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Whitlock: Jim Harbaugh’s pro-life message sounds like a recruiting speech and business as usual

Op-ed
Kevin Winter / Staff, Michael Reaves / Stringer | Getty Images

I’ve been reluctant to give Jim Harbaugh credit for his public pro-life stance. Last week, the Michigan football coach spoke at a Right to Life event in Plymouth, Michigan.

Given the controversy surrounding the Supreme Court’s overturning of Roe v. Wade, it was surprising to learn that a high-profile coach would take a position that opposed the leftist establishment. Harbaugh has previously been in lockstep with the left.

“I believe in having the courage to let the unborn be born. I love life,” Harbaugh said, according to the news service for the Roman Catholic Archdiocese of Detroit. “I believe in having a loving care and respect for life and death. My faith and my science are what drive these beliefs in me.”

Over the weekend, Harbaugh doubled down, granting ESPN reporter Gene Wojciechowski an interview and elaborating on his pro-life stance.

“I’ve told (them) the same thing I tell my kids, boys, the girls, same thing our players, our staff members. I encourage them if they have a pregnancy that wasn’t planned, to go through with it, go through with it. Let that unborn child be born, and if at that time, you don’t feel like you can care for it, you don’t have the means or the wherewithal, then Sarah and I will take that baby.”

Why am I bothered by Harbaugh’s stance? Why am I reluctant to give it a full-throated endorsement?

Harbaugh is a practicing Catholic. So are Joe Biden and Nancy Pelosi. Biden and Pelosi are pro-abortion. So what’s the difference in how Catholicism informs Harbaugh’s view on abortion, as opposed to the president and the speaker of the House?

The difference can be explained by occupation. As Democrats, Biden and Pelosi would pay a steep price for adhering to the position of the Catholic Church. As a football coach, there’s no down side to Harbaugh being pro-life. He can sell his pro-life message in every living room across America.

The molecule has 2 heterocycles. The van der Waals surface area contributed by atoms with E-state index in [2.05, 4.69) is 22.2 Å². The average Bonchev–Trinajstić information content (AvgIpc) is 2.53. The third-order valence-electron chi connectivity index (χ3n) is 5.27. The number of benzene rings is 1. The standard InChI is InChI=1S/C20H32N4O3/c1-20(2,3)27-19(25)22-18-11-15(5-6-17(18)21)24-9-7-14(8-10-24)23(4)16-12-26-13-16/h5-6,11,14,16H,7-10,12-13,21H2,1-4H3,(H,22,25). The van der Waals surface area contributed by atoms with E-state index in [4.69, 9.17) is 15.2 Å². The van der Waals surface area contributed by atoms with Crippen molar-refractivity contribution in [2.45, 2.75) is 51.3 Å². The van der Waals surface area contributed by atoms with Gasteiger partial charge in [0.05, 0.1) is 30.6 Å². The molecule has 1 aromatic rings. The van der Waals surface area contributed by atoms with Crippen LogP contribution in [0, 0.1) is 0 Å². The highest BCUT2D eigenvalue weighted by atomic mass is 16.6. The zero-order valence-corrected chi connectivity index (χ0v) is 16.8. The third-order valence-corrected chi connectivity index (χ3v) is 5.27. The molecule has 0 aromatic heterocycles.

In general, white football parents are not leftists. They’re political conservatives and tend to be religious. Black football recruits tend to live in single-parent homes headed by single mothers who eschewed the option of aborting their children.

On the recruiting trail, the message that “all lives matter” works quite well. Harbaugh can look black mothers in the face and tell them he’s pro-life because he’s played with and coached hundreds of black boys and men who some people thought should be aborted.

This sounds like I’m being hypercritical of Jim Harbaugh, who is taking a stance I believe in. I’m glad he took the stance. I just don’t think he demonstrated any real courage in taking it.

What’s the down side? ESPN anchor Elle Duncan disagrees with him? Michigan’s school president, Mary Sue Coleman, disagrees with him? What is she going to do, fire Harbaugh? He won 12 games and the Big Ten title last year. He beat Ohio State. On the abortion issue, Harbaugh is bulletproof.

Harbaugh has threaded the Black Lives Matter needle. He named Colin Kaepernick an honorary team captain for the spring game. Harbaugh championed George Floyd and attended anti-police protests.

Every position Harbaugh takes is filtered through the lens of football, not Catholicism. He’s pro-Kaepernick because that’s a message that works with recruits. He’s pro-George Floyd because that’s a message that works with recruits. He’s pro-life because that’s a message that works with the mothers of recruits.

His way of being pro-life also comforts potential recruits. He’s telling his players that if they knock up a coed, Harbaugh and his wife will raise the baby. He’s not telling his players to avoid irresponsible sex, to find a woman worthy of marriage and procreate with her. He’s providing his players a safety net for irresponsible behavior.

Harbaugh is recruiting.

This is the problem with secular culture. Everyone is a slave to their careers. We toss aside our religious beliefs, values, and convictions to serve the best interests of our professions.

We have no higher calling than our career and salary. Royce White, a regular contributor on my show "Fearless," says we have “no sacred honor.” We’ll do anything for money. We joke about it.

I’m a huge fan of Charles Barkley. I like and respect Charles. I think he’s a force for good. However, last week, when talking about the possibility of taking a job with the Saudi-backed LIV golf league as a broadcaster, Charles joked that he would kill a close relative for the right amount of money.

The joke was funny because it’s laced with kernels of truth. We don’t care where the money comes from or what stipulations are attached to the money. We just want the money.

“I told (Greg Norman), ‘Listen, they are making up words, like blood money and sports-washing.’ I said, ‘We have all taken blood money and we all have sports-washed something, so I don’t like those words, to be honest with you.’ If you are in pro sports, you are taking some type of money from a not-great cause.”

American culture is in decline because of the financial influence of foreign countries. China tells Hollywood what movies to make and what message is allowed in those movies. The NBA and its players promote anti-American sentiment because China encourages it. Now Saudi Arabia is buying up American golfers and broadcasters to compete against the PGA Tour.

That’s my long-winded explanation why I’m not overly thrilled with Jim Harbaugh’s pro-life stance. If being pro-life would jeopardize a five-star recruit for Michigan, I suspect Harbaugh would convert his locker room into a Planned Parenthood facility.

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